Chloroform is recommended as excel
lent for scolding wives.• A husband who
has just tried it, says, "No family should
be without it."
Fond lovers are green turtles, that
marriage often changes to snapping tur
Jowl COCEIRANE.-If there is in thii
country a more unscrupulous and slip
pery politician than John Cochrane, we
know not where to look for him. In
1848 he was a Free Soiler, but, having
_succeeded ,in avenging the wrongs of
Mr. Van Buren by the defeat of General
Cass, he abandoned the party, and, in
1852, was a supporter of the fugitive
slave law and of that arrant tool of the
slave oligarchy, Franklin Pierce, who
rewarded his treachery to freedom by
making him Collector of the port of
New York. He sustained the Admin
istration of the infamous Buchanan to
the very end ; he supported Breckin
ridge for President in 1860, and as a
member of Congress in the winter of
1860-1, did all he could by his speeches
and votes to betray the North ; and, in
April, 1861, after the inauguration of
Lincoln, he went to Richmond and
made, a speech to the elavemongers, then
itir A married couple travelling in
England recently, held the following di
alogue;—"My dear, are you comfortable
in that caraer?" "Quite, thank you, my
dear." "Sure there's plenty of room for
your feet?" "Quite sure, love." 'And
no cold air from the window by your
ear?' "Quite,certain, darling." "Then
my dear, I'll dingo places with you."
fir To make silk, which has been
wrinkledtaud "tumbled," appear like new,
sponge it on ,the surface, with a weak lig
lution of gum Arabic or white glue, and
iron it , on the wrong side.
sai — Wkon have wiritodi)eople pactiteil
through thii,alphihet of love? NVheu
y reach the
Tai NRW Two-OEwr Gone.—The new
two-cent coin just issued from the mint
is already in limited circulation. The
weight is about twice that of the new
one cent coiti , recently authorized to be
made of copper; and the metal and col
or of the larger and smaller coin do not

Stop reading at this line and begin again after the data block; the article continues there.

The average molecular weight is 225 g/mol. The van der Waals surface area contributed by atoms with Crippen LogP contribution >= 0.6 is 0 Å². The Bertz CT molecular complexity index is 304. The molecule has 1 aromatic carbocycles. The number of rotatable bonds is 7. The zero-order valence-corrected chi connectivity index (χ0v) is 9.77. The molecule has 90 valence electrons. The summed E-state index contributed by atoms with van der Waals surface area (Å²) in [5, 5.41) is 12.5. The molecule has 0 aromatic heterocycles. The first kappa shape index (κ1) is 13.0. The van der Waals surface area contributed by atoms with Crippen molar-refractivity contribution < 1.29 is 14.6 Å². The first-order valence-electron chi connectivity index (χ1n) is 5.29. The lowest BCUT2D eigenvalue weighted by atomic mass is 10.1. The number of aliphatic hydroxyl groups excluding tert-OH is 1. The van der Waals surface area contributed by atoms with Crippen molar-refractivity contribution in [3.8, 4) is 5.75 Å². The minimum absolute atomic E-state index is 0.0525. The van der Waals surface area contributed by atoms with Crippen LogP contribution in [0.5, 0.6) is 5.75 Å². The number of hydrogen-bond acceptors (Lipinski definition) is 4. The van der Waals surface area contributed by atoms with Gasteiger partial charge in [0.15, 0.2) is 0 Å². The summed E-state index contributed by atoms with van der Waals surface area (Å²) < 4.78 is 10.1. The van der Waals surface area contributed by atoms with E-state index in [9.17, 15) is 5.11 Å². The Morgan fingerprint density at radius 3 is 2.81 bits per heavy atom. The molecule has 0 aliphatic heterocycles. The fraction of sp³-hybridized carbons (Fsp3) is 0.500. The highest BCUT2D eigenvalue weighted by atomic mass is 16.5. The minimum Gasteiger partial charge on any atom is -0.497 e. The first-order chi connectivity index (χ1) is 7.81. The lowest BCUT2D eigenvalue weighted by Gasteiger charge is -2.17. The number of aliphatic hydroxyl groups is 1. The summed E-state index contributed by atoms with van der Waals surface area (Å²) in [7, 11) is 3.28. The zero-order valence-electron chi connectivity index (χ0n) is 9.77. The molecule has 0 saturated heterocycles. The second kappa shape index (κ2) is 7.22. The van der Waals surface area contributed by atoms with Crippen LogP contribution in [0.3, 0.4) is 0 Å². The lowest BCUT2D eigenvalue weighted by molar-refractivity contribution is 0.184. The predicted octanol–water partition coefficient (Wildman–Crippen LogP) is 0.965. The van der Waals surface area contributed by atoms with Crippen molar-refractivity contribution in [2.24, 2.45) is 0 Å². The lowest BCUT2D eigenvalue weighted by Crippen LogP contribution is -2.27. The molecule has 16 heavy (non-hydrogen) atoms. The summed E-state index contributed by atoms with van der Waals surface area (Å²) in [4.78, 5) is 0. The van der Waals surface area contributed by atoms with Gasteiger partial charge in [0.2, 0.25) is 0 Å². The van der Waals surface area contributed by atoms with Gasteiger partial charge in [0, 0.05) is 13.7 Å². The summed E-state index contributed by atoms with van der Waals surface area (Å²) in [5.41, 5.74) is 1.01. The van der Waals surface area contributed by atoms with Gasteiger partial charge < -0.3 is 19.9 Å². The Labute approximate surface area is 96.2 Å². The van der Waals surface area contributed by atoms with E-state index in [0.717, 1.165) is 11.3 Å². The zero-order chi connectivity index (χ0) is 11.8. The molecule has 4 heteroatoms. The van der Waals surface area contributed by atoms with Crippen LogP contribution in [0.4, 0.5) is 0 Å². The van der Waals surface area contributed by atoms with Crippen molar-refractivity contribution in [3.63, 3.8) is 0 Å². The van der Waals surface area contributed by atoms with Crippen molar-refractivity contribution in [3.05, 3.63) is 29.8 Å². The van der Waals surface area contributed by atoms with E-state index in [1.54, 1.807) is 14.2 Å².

differ materially, if at all. :In• size the
two cent piece is between the nickel and
new copper cent (which are of like di
ameter) and the cumbrous old copper
coin. The difference in diameter of the
recent one-cent and two cent issues- is
about one eigth of an inch, while the
two-cent coin is much thicker; and the
difference in diameter of the two cent
and the old copper one-cent coin is one
sixth of an inch—quite sufficient in both`
cases to prevent any confusion or possi
ble mistake. The design of the new
piece is mainly excellent. It is certain
ly unique and quite pretty, as Well as
easily distinguishable. The obverse,
contains, besides the usual inscription
"United States of America" a wreath
formed apparently of beads of wheat.
encircling a very prominent figure "2'
over i the word "cents" in small letters—
The reverse is much handsomer. It
comprises an ornamented shield sur
mounted by a scroll bearing the words
"In God we trust." Two arrows are
crossed on the back of the shield, and
the ground work is a wreath of laurel.—
The date of the piece completes the de
THE NATIONAL COVENANT.—We see it
stated that the Ladies' National Coven
ant have issued an address, embodying
the following pledge :
For three years, or during the war,
we pledge ourselves to each other and
the country, to purchase no imported
goods where those of American manufac
ture can be obtained.
We furthermore pledge ourselves to
purchase no article of foreign imports
tion contained in the following list:—
Dress goods or velvets, silks, grans
dines, India crape and organdies.
- India Lace and broche shawls
Furs, wrought laces and embroideries
Jewelry, watches and precious stones.
Hair ornaments, fans, artificial flowers
and feathers, carpets, furniture, silks
and velvets, painted China, ormolo,
bronze, marble-ornaments and mirrors.
Or, in other words, those comprising the
Covenant are hound to the use of home
spun and all articles of American man
A HAPPY WOkAN.-14 she not the
very sparkle and sunshine of life? A
woman is happy because she cannot help
it—whose smiles even the coldest sprin
kles of misfortune cannot dampen.—
Men make a terrible mistake when they
marry for beauty, for talent, for style.—
The sweetest wives are those -who
possess the magic secret or being con
tented under any circumstances. Rich
or poor, high or low, it makes no differ
ence ; the bright little fountain of joy
bubbles up just as musically in their
hearts. Do they live in a log cabin, the
fire that leaps up on its bumble hearth
becomes brighter than the gilded chan
deliers in Alladin palace. Were the
stream of life so dark and unpropitious
that the sunshine of a happy face falling
on the turbid tide would not waken an
answering gleam? Why, these joyons
tempered people don't know half the
good they do.
4ar REAL GENTLEMEN.—"WeII, Mr.
Flunkey," said a lawyer to a waiter who
was under examination, "you say the de
fendant is no gentleman. What makes
you think 80 ?" "Cause, sir, he always
says 'Thank you,' when I hand him a
mutton- chop, or, even a piece of bread.